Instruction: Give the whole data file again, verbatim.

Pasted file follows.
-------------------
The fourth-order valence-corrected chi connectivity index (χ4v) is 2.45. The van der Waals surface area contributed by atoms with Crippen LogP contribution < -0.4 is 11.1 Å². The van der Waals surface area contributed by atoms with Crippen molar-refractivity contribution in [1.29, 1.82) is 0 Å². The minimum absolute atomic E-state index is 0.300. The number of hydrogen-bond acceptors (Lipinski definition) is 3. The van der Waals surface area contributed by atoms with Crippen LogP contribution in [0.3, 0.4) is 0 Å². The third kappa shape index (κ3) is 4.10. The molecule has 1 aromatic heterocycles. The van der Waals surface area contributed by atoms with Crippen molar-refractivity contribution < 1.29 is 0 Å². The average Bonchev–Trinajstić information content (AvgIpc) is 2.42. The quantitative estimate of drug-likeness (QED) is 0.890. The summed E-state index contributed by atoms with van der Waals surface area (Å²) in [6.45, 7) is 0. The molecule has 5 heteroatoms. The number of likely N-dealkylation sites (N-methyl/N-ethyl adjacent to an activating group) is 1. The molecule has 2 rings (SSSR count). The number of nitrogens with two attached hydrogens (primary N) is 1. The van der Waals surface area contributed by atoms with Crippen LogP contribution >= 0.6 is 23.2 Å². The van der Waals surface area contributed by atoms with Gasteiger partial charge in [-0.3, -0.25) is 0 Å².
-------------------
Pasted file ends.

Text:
The fourth-order valence-corrected chi connectivity index (χ4v) is 2.45. The van der Waals surface area contributed by atoms with Crippen LogP contribution < -0.4 is 11.1 Å². The van der Waals surface area contributed by atoms with Crippen molar-refractivity contribution in [1.29, 1.82) is 0 Å². The minimum absolute atomic E-state index is 0.300. The number of hydrogen-bond acceptors (Lipinski definition) is 3. The van der Waals surface area contributed by atoms with Crippen LogP contribution in [0.3, 0.4) is 0 Å². The third kappa shape index (κ3) is 4.10. The molecule has 1 aromatic heterocycles. The van der Waals surface area contributed by atoms with Crippen molar-refractivity contribution < 1.29 is 0 Å². The average Bonchev–Trinajstić information content (AvgIpc) is 2.42. The quantitative estimate of drug-likeness (QED) is 0.890. The summed E-state index contributed by atoms with van der Waals surface area (Å²) in [6.45, 7) is 0. The molecule has 5 heteroatoms. The number of likely N-dealkylation sites (N-methyl/N-ethyl adjacent to an activating group) is 1. The molecule has 2 rings (SSSR count). The number of nitrogens with two attached hydrogens (primary N) is 1. The van der Waals surface area contributed by atoms with Crippen LogP contribution >= 0.6 is 23.2 Å². The van der Waals surface area contributed by atoms with Gasteiger partial charge in [-0.3, -0.25) is 0 Å².